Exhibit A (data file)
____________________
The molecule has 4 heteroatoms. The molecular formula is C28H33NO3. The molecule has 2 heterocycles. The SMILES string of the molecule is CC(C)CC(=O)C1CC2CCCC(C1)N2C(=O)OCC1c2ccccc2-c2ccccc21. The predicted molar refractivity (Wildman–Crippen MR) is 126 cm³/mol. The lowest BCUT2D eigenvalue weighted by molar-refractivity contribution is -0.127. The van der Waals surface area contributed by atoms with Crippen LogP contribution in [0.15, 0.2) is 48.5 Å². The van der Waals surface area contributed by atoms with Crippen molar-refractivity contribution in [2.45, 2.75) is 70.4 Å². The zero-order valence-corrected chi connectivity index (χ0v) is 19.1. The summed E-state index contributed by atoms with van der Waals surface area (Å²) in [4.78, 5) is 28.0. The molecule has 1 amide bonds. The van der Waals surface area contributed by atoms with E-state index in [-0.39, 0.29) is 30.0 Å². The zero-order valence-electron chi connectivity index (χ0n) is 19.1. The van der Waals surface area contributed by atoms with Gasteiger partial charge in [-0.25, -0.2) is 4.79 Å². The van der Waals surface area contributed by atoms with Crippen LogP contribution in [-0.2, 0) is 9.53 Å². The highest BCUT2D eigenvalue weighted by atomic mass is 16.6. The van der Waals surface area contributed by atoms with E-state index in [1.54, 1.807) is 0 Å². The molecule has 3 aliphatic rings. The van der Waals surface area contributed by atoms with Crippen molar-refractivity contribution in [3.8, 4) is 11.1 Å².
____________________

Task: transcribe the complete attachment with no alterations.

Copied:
The molecule has 4 heteroatoms. The molecular formula is C28H33NO3. The molecule has 2 heterocycles. The SMILES string of the molecule is CC(C)CC(=O)C1CC2CCCC(C1)N2C(=O)OCC1c2ccccc2-c2ccccc21. The predicted molar refractivity (Wildman–Crippen MR) is 126 cm³/mol. The lowest BCUT2D eigenvalue weighted by molar-refractivity contribution is -0.127. The van der Waals surface area contributed by atoms with Crippen LogP contribution in [0.15, 0.2) is 48.5 Å². The van der Waals surface area contributed by atoms with Crippen molar-refractivity contribution in [2.45, 2.75) is 70.4 Å². The zero-order valence-corrected chi connectivity index (χ0v) is 19.1. The summed E-state index contributed by atoms with van der Waals surface area (Å²) in [4.78, 5) is 28.0. The molecule has 1 amide bonds. The van der Waals surface area contributed by atoms with E-state index in [-0.39, 0.29) is 30.0 Å². The zero-order valence-electron chi connectivity index (χ0n) is 19.1. The van der Waals surface area contributed by atoms with Gasteiger partial charge in [-0.25, -0.2) is 4.79 Å². The van der Waals surface area contributed by atoms with Crippen LogP contribution in [-0.2, 0) is 9.53 Å². The highest BCUT2D eigenvalue weighted by atomic mass is 16.6. The van der Waals surface area contributed by atoms with E-state index in [1.54, 1.807) is 0 Å². The molecule has 3 aliphatic rings. The van der Waals surface area contributed by atoms with Crippen molar-refractivity contribution in [3.8, 4) is 11.1 Å².